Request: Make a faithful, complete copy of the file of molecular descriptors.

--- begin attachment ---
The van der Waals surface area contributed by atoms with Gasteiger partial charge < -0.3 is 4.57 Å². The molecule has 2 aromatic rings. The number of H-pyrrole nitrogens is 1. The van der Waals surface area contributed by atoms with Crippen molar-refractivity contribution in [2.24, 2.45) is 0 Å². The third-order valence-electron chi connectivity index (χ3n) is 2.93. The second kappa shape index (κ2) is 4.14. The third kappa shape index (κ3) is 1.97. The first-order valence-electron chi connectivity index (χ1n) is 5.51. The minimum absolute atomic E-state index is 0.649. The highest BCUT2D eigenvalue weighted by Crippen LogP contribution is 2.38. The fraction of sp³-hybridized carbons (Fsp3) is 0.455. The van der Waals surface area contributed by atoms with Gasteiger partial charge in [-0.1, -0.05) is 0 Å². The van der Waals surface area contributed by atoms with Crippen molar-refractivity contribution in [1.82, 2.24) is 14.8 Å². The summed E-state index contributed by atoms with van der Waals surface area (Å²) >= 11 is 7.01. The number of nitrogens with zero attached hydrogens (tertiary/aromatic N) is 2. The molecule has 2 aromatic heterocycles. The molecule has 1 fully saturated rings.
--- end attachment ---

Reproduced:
The van der Waals surface area contributed by atoms with Gasteiger partial charge < -0.3 is 4.57 Å². The molecule has 2 aromatic rings. The number of H-pyrrole nitrogens is 1. The van der Waals surface area contributed by atoms with Crippen molar-refractivity contribution in [2.24, 2.45) is 0 Å². The third-order valence-electron chi connectivity index (χ3n) is 2.93. The second kappa shape index (κ2) is 4.14. The third kappa shape index (κ3) is 1.97. The first-order valence-electron chi connectivity index (χ1n) is 5.51. The minimum absolute atomic E-state index is 0.649. The highest BCUT2D eigenvalue weighted by Crippen LogP contribution is 2.38. The fraction of sp³-hybridized carbons (Fsp3) is 0.455. The van der Waals surface area contributed by atoms with Gasteiger partial charge in [-0.1, -0.05) is 0 Å². The van der Waals surface area contributed by atoms with Crippen molar-refractivity contribution in [1.82, 2.24) is 14.8 Å². The summed E-state index contributed by atoms with van der Waals surface area (Å²) >= 11 is 7.01. The number of nitrogens with zero attached hydrogens (tertiary/aromatic N) is 2. The molecule has 2 aromatic heterocycles. The molecule has 1 fully saturated rings.